Wallabies vs Argentina, Lalakai Foketi, Giteau Law, World Cup, LIV golf, video
Amid rumors of golfer Cameron Smith’s decision to take the money and run at LIV, Lalakai Foketi – the relatively unknown testing center – showed that there are still things in professional sport that the money can’t buy. In his case, a Wallabies jersey.
The question, however, is how long, particularly with rumors that Rugby Australia’s eligibility laws will be busted for next year’s World Cup.
It is understood in March that Foketi, 27, turned down hundreds of thousands of dollars for the chance to continue his career for the Wallabies.
With his career progression at the Waratahs hampered by injuries, he was offered a big deal worth over $500,000 to join French Top 14 club Clermont.
He declined but soon after fellow Australian Irae Simone took the money and therefore is unlikely to play for the Wallabies again based on Rugby’s new foreign player selection policy Australia.
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Foketi, who made his debut against Wales last November, will start in the No12 shirt for the first time in the absence of Samu Kerevi and Hunter Paisami.
Simone is in line to contest her third Test, having curiously been named on the bench ahead of Noah Lolesio.
Wondering what Lolesio, who played in all three Tests against England, and two-time NRL Premiership winner Suliasi Vunivalu must think after being left behind?
After all, it was only recently that the duo re-signed with Rugby Australia.
Now the two seem to be slipping down the pecking order, whereas in Vunivalu’s case, the top rookie was only allowed a few minutes off the bench at the SCG.
Still, Foketi’s decision to refuse the money is curious.
He is not the only Australian player to turn down offers abroad, or even return home, for the lure of the gold jersey.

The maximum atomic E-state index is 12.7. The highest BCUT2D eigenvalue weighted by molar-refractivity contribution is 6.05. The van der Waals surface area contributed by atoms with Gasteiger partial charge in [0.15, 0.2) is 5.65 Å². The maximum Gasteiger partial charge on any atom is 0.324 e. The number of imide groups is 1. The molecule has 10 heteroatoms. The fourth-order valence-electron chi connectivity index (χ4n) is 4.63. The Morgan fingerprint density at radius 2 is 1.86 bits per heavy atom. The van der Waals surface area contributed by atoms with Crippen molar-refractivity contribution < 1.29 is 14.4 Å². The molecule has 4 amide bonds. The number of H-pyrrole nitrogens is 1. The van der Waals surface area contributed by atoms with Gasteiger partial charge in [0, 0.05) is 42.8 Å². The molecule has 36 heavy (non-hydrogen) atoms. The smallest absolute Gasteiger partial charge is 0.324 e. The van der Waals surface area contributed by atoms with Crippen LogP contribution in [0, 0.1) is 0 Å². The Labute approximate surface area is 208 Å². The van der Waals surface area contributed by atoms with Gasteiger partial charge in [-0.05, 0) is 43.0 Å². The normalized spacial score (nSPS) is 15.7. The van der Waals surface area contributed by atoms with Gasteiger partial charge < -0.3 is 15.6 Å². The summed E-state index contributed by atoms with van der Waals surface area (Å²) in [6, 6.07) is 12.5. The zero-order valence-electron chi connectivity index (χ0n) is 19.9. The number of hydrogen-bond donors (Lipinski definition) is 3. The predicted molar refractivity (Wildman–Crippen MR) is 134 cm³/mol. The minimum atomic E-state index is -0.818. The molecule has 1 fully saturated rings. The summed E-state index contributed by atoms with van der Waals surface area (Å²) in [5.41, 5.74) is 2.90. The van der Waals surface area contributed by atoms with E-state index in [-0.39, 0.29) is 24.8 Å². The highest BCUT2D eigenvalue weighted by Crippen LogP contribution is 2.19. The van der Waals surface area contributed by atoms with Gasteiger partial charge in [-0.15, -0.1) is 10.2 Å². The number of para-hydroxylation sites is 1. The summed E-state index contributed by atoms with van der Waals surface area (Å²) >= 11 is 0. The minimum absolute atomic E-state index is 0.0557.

Nic White and Matt To’omua dreamed of playing for the Wallabies and returned home ahead of the 2019 World Cup to continue their international debuts.
Others. as James O’Connor, followed suit.
Nick Frost, the 22-year-old rising star, has also reneged on a deal to join Robbie Deans’ Panasonic Wild Knights in Japan’s Ligue 1 competition.
After a stunning game for the Brumbies, Frost’s coach Dan McKellar has raised the possibility of him retiring. RA, with his direction and the blessing of the Japanese club, deftly managed to get the second rower out of the case.
It’s a different story for Foketi because as talented as the center is, he still hasn’t made Rennie’s initial squad for the England series. Only injury, along with Kerevi’s desire to represent Australia at the Commonwealth Games, saw the Waratah called up.
Players like Foketi, as well as Hamish Stewart who also fancy a Wallabies cap, are the bread and butter of national rugby. Without them, the game Down Under would have invested too much in too little, leaving too little for the raw talent below.
“I left after finishing school. I made my debut for the Rebels and then went to France when I was young and realized quickly that was the dream and that’s what I wanted to do with my rugby career. said Foketi on Friday.
“I’m grateful to be here and I’ve worked hard to get here.
“With other options and other things, (they) haven’t really been at the forefront of my mind. My family is happy in Sydney, and that’s another big reason, but it’s always the pinnacle of rugby, for me.
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This is why RA, in private and in public, will not consider opening the floodgates and choosing overseas widely, as the fear is that this will decimate Super Rugby and cripple its stakeholders, namely the franchises. of Super Rugby, especially in non-World Cup years.
Next year will be the litmus test. Even after Rennie floated the idea of raising the possibility of adding an additional ‘overseas’ fourth choice for the Rugby Championship ahead of their Argentina tour, RA privately shut down any hopes the third-year international coach could choose Rory Arnold, Kerevi, Marika Koroibete and Quade Cooper in the same team.
Season-ending injuries to Cooper and Kerevi saved Rennie from an intriguing decision.
Yet for months rumors have swirled beneath the surface that eligibility criteria will be scrapped for the World Cup year, with as many as five or six players in the mix.
Whether that will happen remains to be seen and injuries could still have a telling impact.
But as world No. 2 golfer Smith sits on a $140 million deal to join the LIV Golf Series, sports stars around the world are increasingly choosing money over legacy.
Who can blame them? Private equity and new successes seem to be the only way to put a stop to Wallabies heading overseas.
Its sustainability remains questionable, but with Australia hosting a World Cup in 2027 (men) and 2029 (women), the governing body will do everything possible to keep the players at home.